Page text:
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The island that was used to promote the Fyre Festival is on sale for $11.8 million

Islets along the west coast of Exuma, Bahamas
De Agostini | Getty Images

The island featured in promotional materials for the infamous Fyre festival has been listed for sale for almost $12 million.

Fyre Festival, which took place in 2017, was publicized as a high-end music festival in the Bahamas. It was put together by Fyre Media, which was co-founded by rapper Ja Rule and tech entrepreneur Billy McFarland, but came under fire for failing to deliver the experience that was promised.

Private island Saddle Back Cay was used in the promotional video for the festival, which featured supermodels including Bella Hadid and Kendall Jenner and was widely distributed on social media. Although it was used to promote Fyre Festival, the 35-acre island that's up for sale isn't the one that actually hosted the event.

Pitched to potential owners as an "iconic private island," Saddle Back Cay is listed at $11.8 million. Located in Exuma, Bahamas, the island boasts seven beaches, a main house and several smaller cottages, and "compelling views over one of the best seascapes in the world," according to the realtor listing.

Tickets to Fyre Festival were sold at up to $49,000 per person, with the most expensive passes promising round-trip flights from Miami, performances from high-profile artists, backstage access, and a dinner with a performer.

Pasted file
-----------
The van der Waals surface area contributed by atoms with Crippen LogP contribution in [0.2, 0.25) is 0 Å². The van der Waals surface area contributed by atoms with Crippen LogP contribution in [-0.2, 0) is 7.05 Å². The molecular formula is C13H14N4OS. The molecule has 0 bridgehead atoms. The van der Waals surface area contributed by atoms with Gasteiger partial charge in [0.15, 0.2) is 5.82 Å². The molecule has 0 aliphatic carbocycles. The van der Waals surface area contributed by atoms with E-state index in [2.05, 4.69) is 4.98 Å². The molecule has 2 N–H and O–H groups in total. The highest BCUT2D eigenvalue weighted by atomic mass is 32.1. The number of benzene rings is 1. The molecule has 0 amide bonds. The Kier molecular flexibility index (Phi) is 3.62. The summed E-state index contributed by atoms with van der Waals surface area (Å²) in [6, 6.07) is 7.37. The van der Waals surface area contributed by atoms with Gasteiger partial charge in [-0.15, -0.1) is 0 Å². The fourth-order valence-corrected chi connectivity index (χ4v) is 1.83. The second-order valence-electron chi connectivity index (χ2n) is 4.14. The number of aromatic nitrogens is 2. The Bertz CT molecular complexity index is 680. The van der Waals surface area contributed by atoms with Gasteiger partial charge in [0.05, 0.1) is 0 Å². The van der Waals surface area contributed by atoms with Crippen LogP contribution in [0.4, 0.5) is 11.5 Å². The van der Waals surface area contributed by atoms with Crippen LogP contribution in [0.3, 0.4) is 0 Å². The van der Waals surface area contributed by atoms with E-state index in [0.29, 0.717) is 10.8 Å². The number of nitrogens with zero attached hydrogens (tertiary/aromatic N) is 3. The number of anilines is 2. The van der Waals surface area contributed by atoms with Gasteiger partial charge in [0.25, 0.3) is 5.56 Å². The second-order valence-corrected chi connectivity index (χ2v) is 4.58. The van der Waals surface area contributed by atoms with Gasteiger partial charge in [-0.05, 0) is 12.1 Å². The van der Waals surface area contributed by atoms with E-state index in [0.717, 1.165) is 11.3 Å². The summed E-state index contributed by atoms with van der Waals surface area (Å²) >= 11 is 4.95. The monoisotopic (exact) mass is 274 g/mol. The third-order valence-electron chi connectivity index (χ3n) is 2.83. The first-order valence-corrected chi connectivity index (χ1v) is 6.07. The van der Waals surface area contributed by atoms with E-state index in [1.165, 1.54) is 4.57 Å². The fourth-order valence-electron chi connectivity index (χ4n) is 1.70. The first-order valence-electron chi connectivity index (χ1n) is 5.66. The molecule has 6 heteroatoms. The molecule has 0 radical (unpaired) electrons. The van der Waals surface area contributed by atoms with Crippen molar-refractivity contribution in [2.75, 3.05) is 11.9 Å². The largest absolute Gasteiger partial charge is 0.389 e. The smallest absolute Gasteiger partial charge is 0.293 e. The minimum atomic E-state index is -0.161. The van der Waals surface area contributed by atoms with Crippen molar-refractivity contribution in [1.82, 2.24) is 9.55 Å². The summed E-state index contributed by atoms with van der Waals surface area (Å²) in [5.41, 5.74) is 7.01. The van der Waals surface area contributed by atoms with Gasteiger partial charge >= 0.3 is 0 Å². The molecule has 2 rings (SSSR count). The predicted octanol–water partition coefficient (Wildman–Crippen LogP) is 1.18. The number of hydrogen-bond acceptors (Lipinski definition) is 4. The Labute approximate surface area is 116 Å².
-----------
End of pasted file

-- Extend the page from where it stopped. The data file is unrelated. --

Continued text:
However, festival goers were left disappointed when it turned out their "luxury" experience consisted of pop-up tents, band cancellations and a lack of working bathrooms, with the private island ill-equipped to hold the event.

After the festival, organizers issued an apology on the event's website, saying: "Due to circumstances out of our control, the physical infrastructure was not in place on time and we are unable to fulfill on that vision safely and enjoyably for our guests."

In October, McFarland was sentenced to six years in prison for fraud and ordered to surrender $26 million. Prior to his sentencing, a Manhattan federal judge called the festival founder a "danger in a non-violent sense to the community."

Netflix released a documentary on Fyre Festival earlier this year.

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